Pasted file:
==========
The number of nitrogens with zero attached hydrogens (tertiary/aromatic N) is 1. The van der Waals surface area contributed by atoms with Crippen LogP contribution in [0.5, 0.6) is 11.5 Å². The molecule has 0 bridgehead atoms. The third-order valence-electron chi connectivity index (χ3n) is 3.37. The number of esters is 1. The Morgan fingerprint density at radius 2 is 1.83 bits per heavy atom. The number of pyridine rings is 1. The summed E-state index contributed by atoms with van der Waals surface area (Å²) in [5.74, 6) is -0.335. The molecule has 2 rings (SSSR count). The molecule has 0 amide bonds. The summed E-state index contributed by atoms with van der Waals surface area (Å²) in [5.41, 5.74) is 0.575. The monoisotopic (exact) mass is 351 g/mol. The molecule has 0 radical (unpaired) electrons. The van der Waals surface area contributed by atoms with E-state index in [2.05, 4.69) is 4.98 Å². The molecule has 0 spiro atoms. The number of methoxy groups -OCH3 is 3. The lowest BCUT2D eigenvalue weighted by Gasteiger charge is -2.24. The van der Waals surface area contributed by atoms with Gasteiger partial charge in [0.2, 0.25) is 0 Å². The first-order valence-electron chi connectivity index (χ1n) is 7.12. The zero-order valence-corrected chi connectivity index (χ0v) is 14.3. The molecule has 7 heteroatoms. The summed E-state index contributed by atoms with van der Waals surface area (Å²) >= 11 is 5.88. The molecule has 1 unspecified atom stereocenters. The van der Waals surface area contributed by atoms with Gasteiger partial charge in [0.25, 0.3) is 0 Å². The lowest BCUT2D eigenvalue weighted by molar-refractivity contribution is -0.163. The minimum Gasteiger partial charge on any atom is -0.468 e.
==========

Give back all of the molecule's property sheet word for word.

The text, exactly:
The number of nitrogens with zero attached hydrogens (tertiary/aromatic N) is 1. The van der Waals surface area contributed by atoms with Crippen LogP contribution in [0.5, 0.6) is 11.5 Å². The molecule has 0 bridgehead atoms. The third-order valence-electron chi connectivity index (χ3n) is 3.37. The number of esters is 1. The Morgan fingerprint density at radius 2 is 1.83 bits per heavy atom. The number of pyridine rings is 1. The summed E-state index contributed by atoms with van der Waals surface area (Å²) in [5.74, 6) is -0.335. The molecule has 2 rings (SSSR count). The molecule has 0 amide bonds. The summed E-state index contributed by atoms with van der Waals surface area (Å²) in [5.41, 5.74) is 0.575. The monoisotopic (exact) mass is 351 g/mol. The molecule has 0 radical (unpaired) electrons. The van der Waals surface area contributed by atoms with E-state index in [2.05, 4.69) is 4.98 Å². The molecule has 0 spiro atoms. The number of methoxy groups -OCH3 is 3. The lowest BCUT2D eigenvalue weighted by Gasteiger charge is -2.24. The van der Waals surface area contributed by atoms with Gasteiger partial charge in [0.2, 0.25) is 0 Å². The first-order valence-electron chi connectivity index (χ1n) is 7.12. The zero-order valence-corrected chi connectivity index (χ0v) is 14.3. The molecule has 7 heteroatoms. The summed E-state index contributed by atoms with van der Waals surface area (Å²) >= 11 is 5.88. The molecule has 1 unspecified atom stereocenters. The van der Waals surface area contributed by atoms with Gasteiger partial charge in [0.25, 0.3) is 0 Å². The lowest BCUT2D eigenvalue weighted by molar-refractivity contribution is -0.163. The minimum Gasteiger partial charge on any atom is -0.468 e.